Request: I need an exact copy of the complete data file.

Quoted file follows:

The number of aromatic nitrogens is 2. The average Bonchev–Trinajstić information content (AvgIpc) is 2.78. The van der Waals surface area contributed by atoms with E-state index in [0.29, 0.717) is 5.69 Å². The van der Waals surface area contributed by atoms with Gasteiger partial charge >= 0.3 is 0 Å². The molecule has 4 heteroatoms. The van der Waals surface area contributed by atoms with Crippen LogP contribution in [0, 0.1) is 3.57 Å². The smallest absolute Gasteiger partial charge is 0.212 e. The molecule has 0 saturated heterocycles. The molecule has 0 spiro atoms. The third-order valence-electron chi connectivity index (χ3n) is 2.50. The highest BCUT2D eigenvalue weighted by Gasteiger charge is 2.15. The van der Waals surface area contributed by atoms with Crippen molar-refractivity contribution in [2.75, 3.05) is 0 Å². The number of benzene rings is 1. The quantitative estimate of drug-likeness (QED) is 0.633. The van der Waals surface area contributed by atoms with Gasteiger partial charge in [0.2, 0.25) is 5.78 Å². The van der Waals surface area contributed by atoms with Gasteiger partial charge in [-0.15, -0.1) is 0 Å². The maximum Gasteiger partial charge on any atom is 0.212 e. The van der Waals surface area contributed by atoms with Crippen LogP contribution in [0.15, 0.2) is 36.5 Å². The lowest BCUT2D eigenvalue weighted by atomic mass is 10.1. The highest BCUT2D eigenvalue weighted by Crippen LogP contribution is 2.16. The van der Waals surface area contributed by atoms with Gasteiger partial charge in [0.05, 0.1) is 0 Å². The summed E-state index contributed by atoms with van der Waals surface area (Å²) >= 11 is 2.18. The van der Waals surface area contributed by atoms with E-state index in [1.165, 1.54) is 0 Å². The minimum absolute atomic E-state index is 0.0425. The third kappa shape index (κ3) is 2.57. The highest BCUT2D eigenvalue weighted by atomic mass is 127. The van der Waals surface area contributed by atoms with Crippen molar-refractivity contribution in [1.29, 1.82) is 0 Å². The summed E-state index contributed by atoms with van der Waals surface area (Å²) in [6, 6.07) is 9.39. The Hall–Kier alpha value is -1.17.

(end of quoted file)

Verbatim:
The number of aromatic nitrogens is 2. The average Bonchev–Trinajstić information content (AvgIpc) is 2.78. The van der Waals surface area contributed by atoms with E-state index in [0.29, 0.717) is 5.69 Å². The van der Waals surface area contributed by atoms with Gasteiger partial charge >= 0.3 is 0 Å². The molecule has 4 heteroatoms. The van der Waals surface area contributed by atoms with Crippen LogP contribution in [0, 0.1) is 3.57 Å². The smallest absolute Gasteiger partial charge is 0.212 e. The molecule has 0 saturated heterocycles. The molecule has 0 spiro atoms. The third-order valence-electron chi connectivity index (χ3n) is 2.50. The highest BCUT2D eigenvalue weighted by Gasteiger charge is 2.15. The van der Waals surface area contributed by atoms with Crippen molar-refractivity contribution in [2.75, 3.05) is 0 Å². The number of benzene rings is 1. The quantitative estimate of drug-likeness (QED) is 0.633. The van der Waals surface area contributed by atoms with Gasteiger partial charge in [0.2, 0.25) is 5.78 Å². The van der Waals surface area contributed by atoms with Gasteiger partial charge in [-0.15, -0.1) is 0 Å². The maximum Gasteiger partial charge on any atom is 0.212 e. The van der Waals surface area contributed by atoms with Crippen LogP contribution in [0.15, 0.2) is 36.5 Å². The lowest BCUT2D eigenvalue weighted by atomic mass is 10.1. The highest BCUT2D eigenvalue weighted by Crippen LogP contribution is 2.16. The van der Waals surface area contributed by atoms with Gasteiger partial charge in [0.05, 0.1) is 0 Å². The summed E-state index contributed by atoms with van der Waals surface area (Å²) >= 11 is 2.18. The van der Waals surface area contributed by atoms with E-state index in [1.165, 1.54) is 0 Å². The minimum absolute atomic E-state index is 0.0425. The third kappa shape index (κ3) is 2.57. The highest BCUT2D eigenvalue weighted by atomic mass is 127. The van der Waals surface area contributed by atoms with Crippen molar-refractivity contribution in [1.29, 1.82) is 0 Å². The summed E-state index contributed by atoms with van der Waals surface area (Å²) in [6, 6.07) is 9.39. The Hall–Kier alpha value is -1.17.